But in this case these are bands of adventurers that go out into the “wyld” and fight monsters. The monsters are always hoarding some sort of treasure, which makes the successful bands pretty successful.

    For this story, a retired band comes out of retirement to reform and head back out into the wyld. It might be to save one of the bandmates’ wayward children. It might be to save the world.

    It runs at turns from dark and nasty to humorous and giggle inducing. It has all of the adventure of “The Legend of Huma” and all of the humor of “The Incarnations of Immortality” series.

    I hope you enjoy it.

    Regards,
    Dann

  40. @John A. Arkansawer–

    I know that Sharon Lee & Steve Miller encourage fans to get the egalley when available, read, and send them all corrections/problems/etc,, and I see no reason to think Bujold doesn’t do something similar, or to doubt what JJ says.

  41. @Lis Carey: I’m sure they do, just as everyone else who has any form of beta-reader system does that. Baen was very smart to find a way to harvest that help systematically.

    What I question is the because, which attributes motivation to Bujold. I’d like to hear JJ explain how she knows that’s why Bujold does it. I think JJ doesn’t know any such thing. Believes it, sure. Knows it? That’s as easy to prove as pointing to Bujold saying so, and impossible to know otherwise without mind reading.

    Thank you for helping me clarify what I’m asking, LIs. I see now it wasn’t as clearly asked as it could have been.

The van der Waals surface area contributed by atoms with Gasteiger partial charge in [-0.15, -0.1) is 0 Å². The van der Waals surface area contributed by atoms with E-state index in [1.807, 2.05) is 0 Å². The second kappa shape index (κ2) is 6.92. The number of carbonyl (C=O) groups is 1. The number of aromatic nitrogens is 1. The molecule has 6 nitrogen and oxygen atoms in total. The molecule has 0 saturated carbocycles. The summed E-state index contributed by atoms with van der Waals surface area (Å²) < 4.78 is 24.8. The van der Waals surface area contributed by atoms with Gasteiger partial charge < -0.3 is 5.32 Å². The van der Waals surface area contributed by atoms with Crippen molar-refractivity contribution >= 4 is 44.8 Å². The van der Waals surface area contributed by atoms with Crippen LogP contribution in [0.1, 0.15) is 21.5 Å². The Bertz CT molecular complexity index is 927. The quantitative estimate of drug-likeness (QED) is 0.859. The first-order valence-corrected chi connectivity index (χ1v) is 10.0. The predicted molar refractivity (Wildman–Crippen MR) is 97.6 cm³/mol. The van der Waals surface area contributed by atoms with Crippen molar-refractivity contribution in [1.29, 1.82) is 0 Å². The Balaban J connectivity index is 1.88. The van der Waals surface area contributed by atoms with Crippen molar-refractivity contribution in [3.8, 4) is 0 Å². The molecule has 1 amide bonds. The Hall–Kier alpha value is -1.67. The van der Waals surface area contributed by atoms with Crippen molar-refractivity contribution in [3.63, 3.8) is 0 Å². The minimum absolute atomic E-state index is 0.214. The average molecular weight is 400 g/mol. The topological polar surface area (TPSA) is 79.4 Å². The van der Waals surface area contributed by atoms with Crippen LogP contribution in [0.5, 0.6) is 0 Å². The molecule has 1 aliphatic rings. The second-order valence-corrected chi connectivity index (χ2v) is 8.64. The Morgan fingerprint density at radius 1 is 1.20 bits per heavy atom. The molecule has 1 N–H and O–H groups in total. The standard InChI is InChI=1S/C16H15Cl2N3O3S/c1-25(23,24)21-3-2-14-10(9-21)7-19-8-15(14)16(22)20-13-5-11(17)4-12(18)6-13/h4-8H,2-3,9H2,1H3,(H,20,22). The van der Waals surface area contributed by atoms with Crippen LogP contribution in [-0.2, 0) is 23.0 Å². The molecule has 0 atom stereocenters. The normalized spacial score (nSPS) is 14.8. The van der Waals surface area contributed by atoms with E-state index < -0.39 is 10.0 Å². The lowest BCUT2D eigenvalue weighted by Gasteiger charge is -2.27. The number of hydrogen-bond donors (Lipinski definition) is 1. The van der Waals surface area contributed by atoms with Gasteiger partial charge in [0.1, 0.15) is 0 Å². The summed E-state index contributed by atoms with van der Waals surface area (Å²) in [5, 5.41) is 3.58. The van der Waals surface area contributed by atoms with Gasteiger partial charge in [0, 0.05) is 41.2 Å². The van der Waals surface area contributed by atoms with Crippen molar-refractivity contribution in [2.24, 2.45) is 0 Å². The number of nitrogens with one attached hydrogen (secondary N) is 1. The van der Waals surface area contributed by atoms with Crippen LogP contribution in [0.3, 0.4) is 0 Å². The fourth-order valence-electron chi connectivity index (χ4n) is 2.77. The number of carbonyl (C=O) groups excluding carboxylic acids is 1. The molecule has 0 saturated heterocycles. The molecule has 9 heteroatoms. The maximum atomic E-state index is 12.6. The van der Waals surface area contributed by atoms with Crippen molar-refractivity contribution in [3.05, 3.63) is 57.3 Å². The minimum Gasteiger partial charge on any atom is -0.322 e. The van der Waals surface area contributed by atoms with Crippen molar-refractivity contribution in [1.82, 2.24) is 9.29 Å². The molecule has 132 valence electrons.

42. Chip Hitchcock on December 21, 2017 at 8:43 pm said:

    The conversation about taping in the SFWA suite seems to have drifted from video to audio, which AFAIK is not the primary purpose of a “bodycam”. contra @ULTRAGOTHA, it’s unclear to me that the convention rules can be applied in a space that a separate organization rents from a third party (the hotel), even if facilitated by the convention;

    I admit I am not privy to exactly how SFWA and Worldcon interact. But if actions in the SFWA suite violate Worldcon’s Code of Conduct, it seems wrong to me that people in that space would be unable to go to Worldcon for redress in the event SFWA didn’t take action.

    If the concom’s rules extend to hotel rooms, bringing a bodycam could infringe restrictions on taking pictures without permission; that might rule out having several other bodycams active, such that there would be evidence of both sides of an interaction with JDA.

    As far as I’m aware, a person can be kicked out for violating the CoC in their hotel room, and certainly at public parties (which, granted, the SFWA suite is not).

    JJ:

    “Bujold (who crowd-sources fans to do her editors’ job because they don’t)”

    John A Arkansawyer on December 26, 2017 at 6:44 am replied:

    Citation needed.

    Because Baen sells e-ARCs (Advanced Reading Copies) on their site as soon as they are formatted, months before the final books come out, Bujold has asked folks on the Bujold e-mail list to send her any errors they find while reading the ARCs, which then get incorporated into her line edits in response to the ARC.

    The ARCs are pretty darned clean, though. I suspect but do not know, that Bujold also has a circle of helpers to get the submitted MS that is turned into an ARC clean, too. Plus she’s rather nit picky on those things just in and of herself.

  43. @ULTRAGOTHA: “The ARCs are pretty darned clean, though. I suspect but do not know, that Bujold also has a circle of helpers to get the submitted MS that is turned into an ARC clean, too. Plus she’s rather nit picky on those things just in and of herself.”

    All that sounds true or likely true. What I don’t understand is why people are so resistant to the idea those clean ARCs also have something to do with the person preparing them.

  44. John A Arkensawyer, If by “the person preparing them” you mean the editor and not the author, perhaps because I’ve seen a Weber ARC or two and they weren’t clean at all?